Triglycerides

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 Triglycerides, sometimes referred to as Triacylglycerols are [[Ester bond|esters]] which are formed of 4 components, these are: 1 [[Glycerol|Glycerol]]  and 3 [[Fatty acid|Fatty acid]] chains.  
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Triglycerides, sometimes referred to as Triacylglycerols are [[Ester bond|esters]] which are formed of 4 components, these are: 1 [[Glycerol|Glycerol]] and 3 [[Fatty acid|Fatty acid]] chains.  
  
*These fatty acid chains bond with the glycerol to each form an ester linkage.<br>
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*These fatty acid chains bond with the glycerol to each form an ester linkage.  
 
*Fatty acids are a key component in human skin oils.
 
*Fatty acids are a key component in human skin oils.
  
We keep fatty acids in this configuration as an energy store as well as a source of [[ATP|ATP]], as a result of this when the body needs fatty acids as a source of energy/ [[ATP|ATP]] in cases of starvation then [[Hormone|hormones]] ([[Glucagon|glucagons]]) signal for the breakdown of the triglyceride molecules back to 1 glycerol and 3 fatty acid chains. However we are presented with the problem that the Brain cant use fatty acids as a source of energy and depriving the [[Brain|Brain]] of either [[Oxygen|oxygen]] or energy can have serious physiological effects, therefore the glycerol part of the broken down triglyceride is converted into [[Glucose|glucose]] in the process of [[Glycolysis|glycolosis]] which the brain can use as a form of energy.&nbsp;<br>
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We keep fatty acids in this configuration as an energy store as well as a source of [[ATP|ATP]], as a result of this when the body needs fatty acids as a source of energy/ [[ATP|ATP]] in cases of starvation then [[Hormone|hormones]] ([[Glucagon|glucagons]]) signal for the breakdown of the triglyceride molecules back to 1 glycerol and 3 fatty acid chains. However we are presented with the problem that the Brain can't use fatty acids as a source of energy and depriving the [[Brain|Brain]] of either [[Oxygen|oxygen]] or energy can have serious physiological effects, therefore the glycerol part of the broken down triglyceride is converted into [[Glucose|glucose]] in the process of [[Glycolysis|glycolosis]] which the brain can use as a form of energy.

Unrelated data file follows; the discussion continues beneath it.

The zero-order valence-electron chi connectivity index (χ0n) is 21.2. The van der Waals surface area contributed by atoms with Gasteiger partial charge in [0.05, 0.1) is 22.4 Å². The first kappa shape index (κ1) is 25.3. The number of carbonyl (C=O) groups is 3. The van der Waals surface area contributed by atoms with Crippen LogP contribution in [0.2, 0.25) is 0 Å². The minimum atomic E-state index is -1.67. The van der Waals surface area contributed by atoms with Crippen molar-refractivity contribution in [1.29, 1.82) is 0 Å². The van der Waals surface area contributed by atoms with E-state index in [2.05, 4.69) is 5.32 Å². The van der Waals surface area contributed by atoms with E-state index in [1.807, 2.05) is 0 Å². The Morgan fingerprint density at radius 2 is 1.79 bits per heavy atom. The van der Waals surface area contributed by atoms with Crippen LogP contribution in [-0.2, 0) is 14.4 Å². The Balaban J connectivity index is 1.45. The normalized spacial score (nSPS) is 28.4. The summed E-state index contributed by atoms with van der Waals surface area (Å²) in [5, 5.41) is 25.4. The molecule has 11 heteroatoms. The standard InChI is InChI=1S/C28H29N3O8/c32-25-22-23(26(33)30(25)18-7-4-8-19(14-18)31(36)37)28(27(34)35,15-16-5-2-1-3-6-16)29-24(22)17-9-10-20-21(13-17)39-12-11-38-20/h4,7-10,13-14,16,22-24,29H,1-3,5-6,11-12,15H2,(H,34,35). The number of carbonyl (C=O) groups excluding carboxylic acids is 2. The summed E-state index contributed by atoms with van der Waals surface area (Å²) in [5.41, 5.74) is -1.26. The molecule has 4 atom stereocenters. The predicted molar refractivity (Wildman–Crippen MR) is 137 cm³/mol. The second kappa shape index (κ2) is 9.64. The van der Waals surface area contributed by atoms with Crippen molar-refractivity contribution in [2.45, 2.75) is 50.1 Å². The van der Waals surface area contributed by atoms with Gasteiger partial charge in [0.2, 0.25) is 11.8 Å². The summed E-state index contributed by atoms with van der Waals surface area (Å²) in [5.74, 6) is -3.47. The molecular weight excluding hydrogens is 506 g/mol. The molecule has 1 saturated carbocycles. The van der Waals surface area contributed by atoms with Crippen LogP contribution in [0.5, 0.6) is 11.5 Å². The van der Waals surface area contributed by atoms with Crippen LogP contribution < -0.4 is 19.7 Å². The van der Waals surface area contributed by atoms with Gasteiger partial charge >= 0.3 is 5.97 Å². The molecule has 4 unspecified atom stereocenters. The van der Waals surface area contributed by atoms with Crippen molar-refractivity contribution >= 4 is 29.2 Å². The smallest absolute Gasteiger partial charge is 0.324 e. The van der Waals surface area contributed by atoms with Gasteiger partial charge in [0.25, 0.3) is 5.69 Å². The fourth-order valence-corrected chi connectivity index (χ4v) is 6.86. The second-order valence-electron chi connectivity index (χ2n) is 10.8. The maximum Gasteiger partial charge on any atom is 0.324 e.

Finally, Triglycerides can either be unsaturated or saturated depending on the fatty acid chains, and this effects [[Melting_point|melting point]]<ref>Alberts et al, p. 95, 96, 114</ref>.  
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Finally, Triglycerides can either be unsaturated or saturated depending on the fatty acid chains, and this effects [[Melting point|melting point]]<ref>Alberts et al, p. 95, 96, 114</ref>.  
  
 
=== References  ===
 
=== References  ===
  
 
<references />
 
<references />

Latest revision as of 18:07, 6 December 2018

Triglycerides, sometimes referred to as Triacylglycerols are esters which are formed of 4 components, these are: 1 Glycerol and 3 Fatty acid chains.

We keep fatty acids in this configuration as an energy store as well as a source of ATP, as a result of this when the body needs fatty acids as a source of energy/ ATP in cases of starvation then hormones (glucagons) signal for the breakdown of the triglyceride molecules back to 1 glycerol and 3 fatty acid chains. However we are presented with the problem that the Brain can't use fatty acids as a source of energy and depriving the Brain of either oxygen or energy can have serious physiological effects, therefore the glycerol part of the broken down triglyceride is converted into glucose in the process of glycolosis which the brain can use as a form of energy.

Finally, Triglycerides can either be unsaturated or saturated depending on the fatty acid chains, and this effects melting point[1].

References

  1. Alberts et al, p. 95, 96, 114
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